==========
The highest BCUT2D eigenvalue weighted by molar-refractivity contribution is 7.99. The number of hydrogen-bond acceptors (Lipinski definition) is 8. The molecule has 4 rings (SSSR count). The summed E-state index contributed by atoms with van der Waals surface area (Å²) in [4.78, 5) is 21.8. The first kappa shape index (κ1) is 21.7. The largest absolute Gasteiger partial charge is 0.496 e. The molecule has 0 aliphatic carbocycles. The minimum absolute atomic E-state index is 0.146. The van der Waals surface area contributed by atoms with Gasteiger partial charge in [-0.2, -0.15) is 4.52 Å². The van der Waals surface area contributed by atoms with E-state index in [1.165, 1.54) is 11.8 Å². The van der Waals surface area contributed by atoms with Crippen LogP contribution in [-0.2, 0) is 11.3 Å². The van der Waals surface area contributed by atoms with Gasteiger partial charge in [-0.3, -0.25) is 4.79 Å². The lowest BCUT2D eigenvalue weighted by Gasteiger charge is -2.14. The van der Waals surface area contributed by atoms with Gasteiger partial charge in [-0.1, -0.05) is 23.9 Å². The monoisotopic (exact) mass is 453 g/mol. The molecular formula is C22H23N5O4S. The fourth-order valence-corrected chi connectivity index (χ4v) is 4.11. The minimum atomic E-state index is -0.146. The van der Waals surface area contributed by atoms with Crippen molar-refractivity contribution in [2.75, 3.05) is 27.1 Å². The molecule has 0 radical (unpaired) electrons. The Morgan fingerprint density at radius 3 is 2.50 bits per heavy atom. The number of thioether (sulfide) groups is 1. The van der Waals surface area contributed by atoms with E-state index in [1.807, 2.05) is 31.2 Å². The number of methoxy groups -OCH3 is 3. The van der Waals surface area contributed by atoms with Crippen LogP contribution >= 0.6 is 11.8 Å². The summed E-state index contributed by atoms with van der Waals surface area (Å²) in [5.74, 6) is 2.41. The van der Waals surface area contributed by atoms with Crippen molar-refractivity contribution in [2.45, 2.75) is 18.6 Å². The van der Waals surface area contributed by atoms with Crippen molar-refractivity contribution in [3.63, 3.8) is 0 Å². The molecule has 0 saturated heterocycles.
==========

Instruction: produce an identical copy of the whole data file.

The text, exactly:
The highest BCUT2D eigenvalue weighted by molar-refractivity contribution is 7.99. The number of hydrogen-bond acceptors (Lipinski definition) is 8. The molecule has 4 rings (SSSR count). The summed E-state index contributed by atoms with van der Waals surface area (Å²) in [4.78, 5) is 21.8. The first kappa shape index (κ1) is 21.7. The largest absolute Gasteiger partial charge is 0.496 e. The molecule has 0 aliphatic carbocycles. The minimum absolute atomic E-state index is 0.146. The van der Waals surface area contributed by atoms with Gasteiger partial charge in [-0.2, -0.15) is 4.52 Å². The van der Waals surface area contributed by atoms with E-state index in [1.165, 1.54) is 11.8 Å². The van der Waals surface area contributed by atoms with Crippen LogP contribution in [-0.2, 0) is 11.3 Å². The van der Waals surface area contributed by atoms with Gasteiger partial charge in [-0.3, -0.25) is 4.79 Å². The lowest BCUT2D eigenvalue weighted by Gasteiger charge is -2.14. The van der Waals surface area contributed by atoms with Gasteiger partial charge in [-0.1, -0.05) is 23.9 Å². The monoisotopic (exact) mass is 453 g/mol. The molecular formula is C22H23N5O4S. The fourth-order valence-corrected chi connectivity index (χ4v) is 4.11. The minimum atomic E-state index is -0.146. The van der Waals surface area contributed by atoms with Crippen molar-refractivity contribution in [2.75, 3.05) is 27.1 Å². The molecule has 0 radical (unpaired) electrons. The Morgan fingerprint density at radius 3 is 2.50 bits per heavy atom. The number of thioether (sulfide) groups is 1. The van der Waals surface area contributed by atoms with E-state index in [1.807, 2.05) is 31.2 Å². The number of methoxy groups -OCH3 is 3. The van der Waals surface area contributed by atoms with Crippen LogP contribution >= 0.6 is 11.8 Å². The summed E-state index contributed by atoms with van der Waals surface area (Å²) in [5.74, 6) is 2.41. The van der Waals surface area contributed by atoms with Crippen molar-refractivity contribution in [2.45, 2.75) is 18.6 Å². The van der Waals surface area contributed by atoms with Crippen molar-refractivity contribution in [3.63, 3.8) is 0 Å². The molecule has 0 saturated heterocycles.